Go Wild in Gariwerd
The hike shows off two of the park’s popular peaks, the Pinnacle and Mount Rosea, each of which comes with a steep climb rewarded with stunning panoramic views of the surrounding mountains and farmland. It’s a real tease, giving you a sneak peek into what will undoubtedly be a special experience when the full trail opens.
Day 1 | Halls Gap to Bugiga Hiker Camp, 8.6km
I wake early at Plantation Campground, just outside Halls Gap. After fuelling up on coffee at local cafe Harvest, I start my solo trip from the head of the Wonderland Loop trail on a clear, hot summer day. The trail steers out from behind the Halls Gap Caravan Park and quickly enters a beautiful gum forest, before crossing a dry river and meandering beneath soaring sandstone rocks. A steady ascent leads to a series of pools called Venus Baths, which, in rainier seasons, would be filled with crisp, cool water. After a seriously long drought and an already blistering summer, it’s unsurprising that only two pools have water trickling into them. Regardless, I consider the shoulder-deep water enough to warrant a break to cool down.
An exposed rocky path leads up through the Grand Canyon. Ancient sandstone forms boulders and twisted chasms and I have fond flashbacks to visiting this area as a kid. The landscape dwarfed me back then, and it still does.
Families and groups visiting from the city join me on the trail to conquer the Pinnacle as a day hike. After a lunch break overlooking Halls Gap and Lake Bellfield, I quickly lose the crowds as I continue my trek toward Bugiga Hiker Camp, the first of many new camping grounds built to service the Grampians Peaks Trail. After a few hours walking in direct sunlight, the last section between Sundial Carpark and the camp is a welcome relief, shaded, as it is, by tall grass plants and banksias.
Bugiga Hiker Camp is a sustainability-focused stopover consisting of 12 round wooden platforms connected by a boardwalk. Each of the pre-booked platforms has enough space for a tent and faces out to the eucalypt forest or Mount William. There’s a central shelter built from rusted red iron, two pit
toilets and a water tank. Everything else has to be brought in and out by hikers, including between three and four litres of drinking water for each person. Fires are not permitted.
Here I while away the afternoon reading and watching small robins hunt for seeds until the sun slowly sets behind Mount William. Only two other people arrive for the night. The definition of solitude!
Day 2 | Bugiga Camp to Borough Huts Campground, 13.8km
The start of the second day’s hike moves through tall eucalypt forest before opening up to a rocky path that seems to head continuously upward. With a pack on it is definitely strenuous, but I pause frequently to look back across the valley. It’s here I start to appreciate the scale of this national park, which covers more than 1,600 hectares.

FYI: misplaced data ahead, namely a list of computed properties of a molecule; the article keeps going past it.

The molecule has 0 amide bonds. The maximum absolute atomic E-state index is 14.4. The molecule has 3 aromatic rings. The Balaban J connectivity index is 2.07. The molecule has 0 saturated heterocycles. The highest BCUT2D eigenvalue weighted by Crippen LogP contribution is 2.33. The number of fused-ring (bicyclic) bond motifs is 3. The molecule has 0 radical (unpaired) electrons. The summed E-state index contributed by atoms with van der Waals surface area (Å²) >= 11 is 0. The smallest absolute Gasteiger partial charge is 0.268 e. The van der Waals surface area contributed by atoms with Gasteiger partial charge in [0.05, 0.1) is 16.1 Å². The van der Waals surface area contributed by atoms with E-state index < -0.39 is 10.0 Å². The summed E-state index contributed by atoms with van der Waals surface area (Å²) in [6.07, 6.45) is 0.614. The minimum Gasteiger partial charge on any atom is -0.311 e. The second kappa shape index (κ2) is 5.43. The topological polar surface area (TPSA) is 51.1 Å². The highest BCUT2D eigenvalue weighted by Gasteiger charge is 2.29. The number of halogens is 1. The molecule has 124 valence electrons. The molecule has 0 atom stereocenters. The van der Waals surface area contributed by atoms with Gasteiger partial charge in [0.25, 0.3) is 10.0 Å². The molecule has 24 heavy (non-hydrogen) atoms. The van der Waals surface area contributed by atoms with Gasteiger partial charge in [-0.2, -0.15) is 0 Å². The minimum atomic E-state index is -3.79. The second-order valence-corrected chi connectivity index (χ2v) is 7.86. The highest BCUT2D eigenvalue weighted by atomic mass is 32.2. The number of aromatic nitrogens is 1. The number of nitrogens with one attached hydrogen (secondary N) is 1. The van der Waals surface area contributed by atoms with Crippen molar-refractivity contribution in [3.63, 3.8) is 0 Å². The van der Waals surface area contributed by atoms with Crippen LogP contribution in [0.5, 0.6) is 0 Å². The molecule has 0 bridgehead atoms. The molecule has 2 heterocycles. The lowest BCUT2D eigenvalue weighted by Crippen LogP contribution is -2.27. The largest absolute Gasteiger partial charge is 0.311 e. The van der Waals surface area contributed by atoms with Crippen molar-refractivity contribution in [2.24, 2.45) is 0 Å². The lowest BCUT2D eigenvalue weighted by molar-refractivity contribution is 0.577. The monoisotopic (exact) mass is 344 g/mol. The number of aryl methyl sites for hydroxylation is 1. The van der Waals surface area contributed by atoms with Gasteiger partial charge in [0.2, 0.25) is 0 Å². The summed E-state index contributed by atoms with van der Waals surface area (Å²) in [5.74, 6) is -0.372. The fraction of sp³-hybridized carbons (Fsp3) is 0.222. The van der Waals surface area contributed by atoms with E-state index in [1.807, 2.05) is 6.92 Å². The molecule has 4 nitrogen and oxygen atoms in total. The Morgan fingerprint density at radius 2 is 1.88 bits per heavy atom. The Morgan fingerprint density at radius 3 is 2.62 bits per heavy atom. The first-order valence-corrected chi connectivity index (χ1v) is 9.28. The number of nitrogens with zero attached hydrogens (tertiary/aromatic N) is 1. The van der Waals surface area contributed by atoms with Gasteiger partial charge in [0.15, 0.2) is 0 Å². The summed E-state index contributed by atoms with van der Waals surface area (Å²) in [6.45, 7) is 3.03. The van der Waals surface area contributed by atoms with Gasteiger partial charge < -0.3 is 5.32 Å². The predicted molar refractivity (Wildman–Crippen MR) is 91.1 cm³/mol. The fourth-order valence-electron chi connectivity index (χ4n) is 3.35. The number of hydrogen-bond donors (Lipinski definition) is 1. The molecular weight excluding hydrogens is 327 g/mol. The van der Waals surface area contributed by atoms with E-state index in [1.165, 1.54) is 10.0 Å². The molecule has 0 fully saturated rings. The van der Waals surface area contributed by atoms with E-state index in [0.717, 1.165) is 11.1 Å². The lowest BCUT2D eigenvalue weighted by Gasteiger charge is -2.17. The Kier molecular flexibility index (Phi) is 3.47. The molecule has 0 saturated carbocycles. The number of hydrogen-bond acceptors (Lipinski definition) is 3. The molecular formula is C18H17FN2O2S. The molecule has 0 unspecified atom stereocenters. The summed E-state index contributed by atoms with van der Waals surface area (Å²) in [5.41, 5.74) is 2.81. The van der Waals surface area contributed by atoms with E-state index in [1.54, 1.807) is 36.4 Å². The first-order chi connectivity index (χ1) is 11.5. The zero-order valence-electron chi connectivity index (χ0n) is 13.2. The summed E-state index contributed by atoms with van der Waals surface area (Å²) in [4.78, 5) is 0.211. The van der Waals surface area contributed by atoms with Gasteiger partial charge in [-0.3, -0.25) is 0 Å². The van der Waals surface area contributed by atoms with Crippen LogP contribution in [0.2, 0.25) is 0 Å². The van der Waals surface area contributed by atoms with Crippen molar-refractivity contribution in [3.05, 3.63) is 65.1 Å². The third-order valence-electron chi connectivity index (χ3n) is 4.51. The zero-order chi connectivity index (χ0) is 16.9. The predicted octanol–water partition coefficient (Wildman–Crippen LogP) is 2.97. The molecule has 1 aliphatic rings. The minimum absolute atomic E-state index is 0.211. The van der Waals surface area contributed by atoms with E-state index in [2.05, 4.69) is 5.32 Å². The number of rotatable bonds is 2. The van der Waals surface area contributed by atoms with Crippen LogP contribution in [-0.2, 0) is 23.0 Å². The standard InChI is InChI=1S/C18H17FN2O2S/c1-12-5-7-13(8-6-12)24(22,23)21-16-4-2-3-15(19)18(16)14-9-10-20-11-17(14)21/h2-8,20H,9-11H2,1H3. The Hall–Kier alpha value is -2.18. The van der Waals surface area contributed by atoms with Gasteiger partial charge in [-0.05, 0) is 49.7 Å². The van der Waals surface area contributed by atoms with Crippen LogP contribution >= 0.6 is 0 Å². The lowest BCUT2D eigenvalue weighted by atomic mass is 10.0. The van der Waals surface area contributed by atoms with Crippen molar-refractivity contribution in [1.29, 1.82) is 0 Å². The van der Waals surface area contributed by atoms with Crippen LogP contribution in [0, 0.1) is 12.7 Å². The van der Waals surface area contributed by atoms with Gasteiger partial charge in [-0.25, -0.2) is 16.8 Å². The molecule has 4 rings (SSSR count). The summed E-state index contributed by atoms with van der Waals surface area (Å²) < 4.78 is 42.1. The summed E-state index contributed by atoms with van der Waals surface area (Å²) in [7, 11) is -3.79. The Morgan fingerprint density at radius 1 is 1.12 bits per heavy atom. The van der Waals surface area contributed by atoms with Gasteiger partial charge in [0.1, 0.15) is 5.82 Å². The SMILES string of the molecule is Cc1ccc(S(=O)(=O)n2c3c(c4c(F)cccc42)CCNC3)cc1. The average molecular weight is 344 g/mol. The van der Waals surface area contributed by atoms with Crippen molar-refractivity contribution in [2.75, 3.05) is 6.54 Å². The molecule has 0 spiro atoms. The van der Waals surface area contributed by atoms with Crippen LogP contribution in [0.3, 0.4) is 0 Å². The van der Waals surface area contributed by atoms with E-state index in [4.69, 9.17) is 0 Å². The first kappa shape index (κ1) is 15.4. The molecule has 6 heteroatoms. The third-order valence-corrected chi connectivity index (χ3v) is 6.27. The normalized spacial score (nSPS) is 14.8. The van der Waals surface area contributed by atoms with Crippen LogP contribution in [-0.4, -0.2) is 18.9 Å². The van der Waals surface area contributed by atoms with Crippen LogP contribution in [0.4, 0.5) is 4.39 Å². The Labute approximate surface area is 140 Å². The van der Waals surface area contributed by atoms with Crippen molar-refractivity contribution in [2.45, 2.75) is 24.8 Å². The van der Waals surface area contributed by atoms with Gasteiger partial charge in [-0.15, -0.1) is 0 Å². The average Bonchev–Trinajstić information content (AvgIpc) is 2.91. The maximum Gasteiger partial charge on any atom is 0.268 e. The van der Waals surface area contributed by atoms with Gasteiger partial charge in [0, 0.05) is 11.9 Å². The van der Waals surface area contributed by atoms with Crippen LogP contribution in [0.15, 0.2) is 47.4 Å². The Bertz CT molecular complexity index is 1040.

Gariwerd is a spiritual place for the Djab Wurrung and Jardwadjali people, as it is central to Dreaming stories and once provided an abundance of food, water and shelter. More than 90 per cent of Victoria’s rock art sites are here, in Gariwerd.
On reaching the vertical lookout at Gate of the East Wind, an expansive view of Lake Bellfield and the surrounding mountains is laid out before me. The path then twists and turns beneath and around boulders, requiring a fair amount of rock hopping and climbing along the ridgeline.
After about two-and-a-half hours following the trail towards the sky, I reach the peak of Mount Rosea, a rocky plateau with an elevation of 1,009 metres and 360-degree views over Mount William and the Serra Range. I bask in the sun drinking coffee and snacking, a few other people nearby doing the same.
After some rest, I embark on the descent, following a series of large rock steps into a banksia- and fern-lined forest. By this point, I’m fairly fatigued, but the path soon becomes an easy bushwalking track shaded by gums. It meanders until it reaches a clearing with a small river crossing and signs for Borough Huts Campground. It’s possible to stay here for the night and take the 14.2 kilometre trail around Lake Bellfield at the base of the Mount Williams Range, finishing at Halls Gap. For me, though, this hike is over. I’ve arranged the shuttle service and my car is waiting for me. Now, I’ll bide my time until December, when the entire trail is due to open.
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Before and after your hike, you can camp or rent a cabin at Halls Gap Caravan Park. The Grampians Peaks Trail head is close by. Campsites start at AU$33 a night; cabins from AU$105 a night.
Grampians Peaks Trail is well signposted, but has steep sections and obstacles. It’s only suitable for experienced and prepared hikers. The rest of the trail is due to open in December 2020.
Grampians Peaks Walking Co offers a number of guided tours of Grampians Peaks Trail if you don’t fancy heading out on your own. It can also organise gear hire, food and water drops at both Bugiga and Borough Huts, and a shuttle service from Borough Huts.